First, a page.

BORIS Johnson has been urged by a senior business leader to do more to get workers back in offices.
The head of the CBI Carolyn Fairbairn has told the PM city centres are in danger of becoming “ghost towns”.
A fresh survey of 8,000 adults from eight countries has shown that workers in the UK and the US are least likely to want to return to the office with fears of a second wave cited as the main reason.
Dame Carolyn says the knock on effect of that reluctance is the damage to thousands of local firms, from dry cleaners to sandwich bars.
“The UK’s offices are vital drivers of our economy” she told the Daily Mail.
“The costs of office closure are becoming clearer by the day. Some of our busiest city centres resemble ghost towns, missing the usual bustle of passing trade.
“This comes at a high price for local businesses, jobs and communities.”
Dame Carolyn – who speaks for 200,000 firms – said getting people back into the office needs to be as big a priority for the Government as the return of pupils to school.
She wants to the government to take the initiative in telling workers about safety measures and enforce the wearing of face masks on tubes, buses and trains.
Dame Carolyn also called for the introduction of flexible season tickets so people can return gradually without financial penalty.
She also said the UK urgently need mass widespread testing – including in the workplace – to help people feel confident and safe.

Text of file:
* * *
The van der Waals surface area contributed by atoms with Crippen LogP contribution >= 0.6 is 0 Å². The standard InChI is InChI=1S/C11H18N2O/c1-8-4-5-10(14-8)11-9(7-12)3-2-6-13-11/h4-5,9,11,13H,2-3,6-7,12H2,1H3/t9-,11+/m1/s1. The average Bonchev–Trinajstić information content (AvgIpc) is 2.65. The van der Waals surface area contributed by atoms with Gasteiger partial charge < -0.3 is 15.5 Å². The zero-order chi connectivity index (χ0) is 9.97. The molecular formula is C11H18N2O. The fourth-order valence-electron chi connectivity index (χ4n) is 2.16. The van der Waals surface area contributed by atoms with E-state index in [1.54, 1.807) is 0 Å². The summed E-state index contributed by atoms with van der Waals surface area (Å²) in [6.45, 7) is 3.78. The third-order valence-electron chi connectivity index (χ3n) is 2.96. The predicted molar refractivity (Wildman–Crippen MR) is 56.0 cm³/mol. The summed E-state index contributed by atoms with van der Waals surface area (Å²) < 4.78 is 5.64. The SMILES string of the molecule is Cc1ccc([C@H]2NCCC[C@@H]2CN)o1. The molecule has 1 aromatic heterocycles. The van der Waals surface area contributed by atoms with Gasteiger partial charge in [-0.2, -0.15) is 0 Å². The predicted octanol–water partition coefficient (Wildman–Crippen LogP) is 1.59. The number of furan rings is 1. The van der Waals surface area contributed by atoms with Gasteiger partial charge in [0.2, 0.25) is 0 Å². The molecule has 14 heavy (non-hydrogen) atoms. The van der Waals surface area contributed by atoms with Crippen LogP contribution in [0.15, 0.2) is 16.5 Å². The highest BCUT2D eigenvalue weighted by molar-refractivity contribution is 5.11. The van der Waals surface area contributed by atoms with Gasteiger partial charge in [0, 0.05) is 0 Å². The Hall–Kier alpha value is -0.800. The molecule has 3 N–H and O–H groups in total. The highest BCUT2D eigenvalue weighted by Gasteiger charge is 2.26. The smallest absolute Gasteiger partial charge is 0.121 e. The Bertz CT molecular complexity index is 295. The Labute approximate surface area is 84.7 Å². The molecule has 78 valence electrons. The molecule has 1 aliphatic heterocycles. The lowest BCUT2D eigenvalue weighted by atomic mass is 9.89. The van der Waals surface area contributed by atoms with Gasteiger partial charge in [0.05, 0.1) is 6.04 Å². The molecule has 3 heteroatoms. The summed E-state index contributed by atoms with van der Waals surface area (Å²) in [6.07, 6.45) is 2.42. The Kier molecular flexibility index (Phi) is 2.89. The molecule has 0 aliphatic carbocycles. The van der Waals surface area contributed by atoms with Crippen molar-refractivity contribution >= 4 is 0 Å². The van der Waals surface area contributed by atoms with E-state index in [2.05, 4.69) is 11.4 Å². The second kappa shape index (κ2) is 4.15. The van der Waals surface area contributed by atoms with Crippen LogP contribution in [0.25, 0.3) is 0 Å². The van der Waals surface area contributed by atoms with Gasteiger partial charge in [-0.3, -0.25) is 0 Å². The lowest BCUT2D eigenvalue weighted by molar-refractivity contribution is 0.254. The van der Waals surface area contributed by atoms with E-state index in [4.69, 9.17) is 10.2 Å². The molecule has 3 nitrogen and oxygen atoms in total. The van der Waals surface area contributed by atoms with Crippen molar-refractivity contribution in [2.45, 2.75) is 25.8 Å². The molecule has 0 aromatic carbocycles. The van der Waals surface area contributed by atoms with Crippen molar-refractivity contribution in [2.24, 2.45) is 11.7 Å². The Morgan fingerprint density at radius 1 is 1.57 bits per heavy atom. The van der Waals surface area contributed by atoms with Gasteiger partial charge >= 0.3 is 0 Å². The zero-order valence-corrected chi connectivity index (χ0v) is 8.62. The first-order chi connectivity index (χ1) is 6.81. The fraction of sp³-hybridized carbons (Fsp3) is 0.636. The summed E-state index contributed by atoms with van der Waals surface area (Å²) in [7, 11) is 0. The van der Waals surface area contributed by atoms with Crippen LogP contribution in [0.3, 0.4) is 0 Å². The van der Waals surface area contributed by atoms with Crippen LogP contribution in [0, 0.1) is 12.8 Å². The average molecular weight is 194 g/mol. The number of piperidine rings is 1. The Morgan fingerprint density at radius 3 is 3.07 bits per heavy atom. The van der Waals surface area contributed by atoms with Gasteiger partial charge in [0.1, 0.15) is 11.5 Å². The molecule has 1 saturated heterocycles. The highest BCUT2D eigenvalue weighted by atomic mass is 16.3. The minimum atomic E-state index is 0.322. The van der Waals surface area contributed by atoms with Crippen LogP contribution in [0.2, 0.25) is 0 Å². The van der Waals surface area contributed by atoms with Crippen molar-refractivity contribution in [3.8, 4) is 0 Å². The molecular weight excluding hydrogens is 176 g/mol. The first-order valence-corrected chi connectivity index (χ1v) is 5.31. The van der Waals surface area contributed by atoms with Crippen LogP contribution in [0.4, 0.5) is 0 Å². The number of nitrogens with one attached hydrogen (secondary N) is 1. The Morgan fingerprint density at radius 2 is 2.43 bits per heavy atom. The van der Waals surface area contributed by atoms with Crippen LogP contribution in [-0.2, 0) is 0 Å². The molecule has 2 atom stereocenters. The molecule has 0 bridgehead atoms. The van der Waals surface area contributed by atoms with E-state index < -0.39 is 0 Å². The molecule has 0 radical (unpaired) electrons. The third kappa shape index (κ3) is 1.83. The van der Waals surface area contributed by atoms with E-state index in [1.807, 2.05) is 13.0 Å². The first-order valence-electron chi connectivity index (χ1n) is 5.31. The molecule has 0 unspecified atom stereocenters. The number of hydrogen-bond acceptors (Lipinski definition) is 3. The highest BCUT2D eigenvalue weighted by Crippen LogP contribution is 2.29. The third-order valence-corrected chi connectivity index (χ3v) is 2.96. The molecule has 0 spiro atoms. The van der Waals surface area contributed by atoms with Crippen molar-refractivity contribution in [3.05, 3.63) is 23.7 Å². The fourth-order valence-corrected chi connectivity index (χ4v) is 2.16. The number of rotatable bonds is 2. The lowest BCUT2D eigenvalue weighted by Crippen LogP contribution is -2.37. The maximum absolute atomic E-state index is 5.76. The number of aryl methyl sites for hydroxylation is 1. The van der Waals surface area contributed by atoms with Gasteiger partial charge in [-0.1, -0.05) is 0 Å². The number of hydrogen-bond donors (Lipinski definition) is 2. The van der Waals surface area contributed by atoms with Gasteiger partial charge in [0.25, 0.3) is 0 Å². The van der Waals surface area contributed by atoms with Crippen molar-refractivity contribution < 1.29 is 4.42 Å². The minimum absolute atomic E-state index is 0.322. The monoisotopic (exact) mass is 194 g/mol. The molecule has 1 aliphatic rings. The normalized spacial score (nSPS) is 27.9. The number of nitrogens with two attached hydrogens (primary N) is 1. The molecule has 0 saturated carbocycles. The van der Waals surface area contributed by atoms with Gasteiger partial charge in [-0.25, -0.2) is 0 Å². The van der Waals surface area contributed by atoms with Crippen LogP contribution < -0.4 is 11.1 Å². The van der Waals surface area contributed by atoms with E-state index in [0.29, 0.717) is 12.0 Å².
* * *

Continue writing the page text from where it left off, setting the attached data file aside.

“It’s time for the UK to bring its workplaces back to life, or we will look back with regret at the jobs lost, training missed, and communities harmed,” she said.
“We ask the Government to work with business to build confidence in returning to offices, starting now. “
Earlier this week it was reported meetings are taking place between business leaders and Whitehall officials over how to roll out the widespread use of mobile testing units in factories and offices around the country.
Employers who have their staff regularly tested could even be allowed to stay open in the event of a local lockdown.
Director-general of the British Chambers of Commerce Adam Marshall said companies could embrace the idea but only if the Government ensures the cost of tests are cheap.
A standard swab test currently costs around £100 – which is out of the budget of all but the wealthiest companies including Formula One, the Premier League and a handful of City of London businesses, who have brought in regular testing.
But the speed at which testing is being developed to enable faster swab results has led to hope costs could plummet and be accessible to more companies.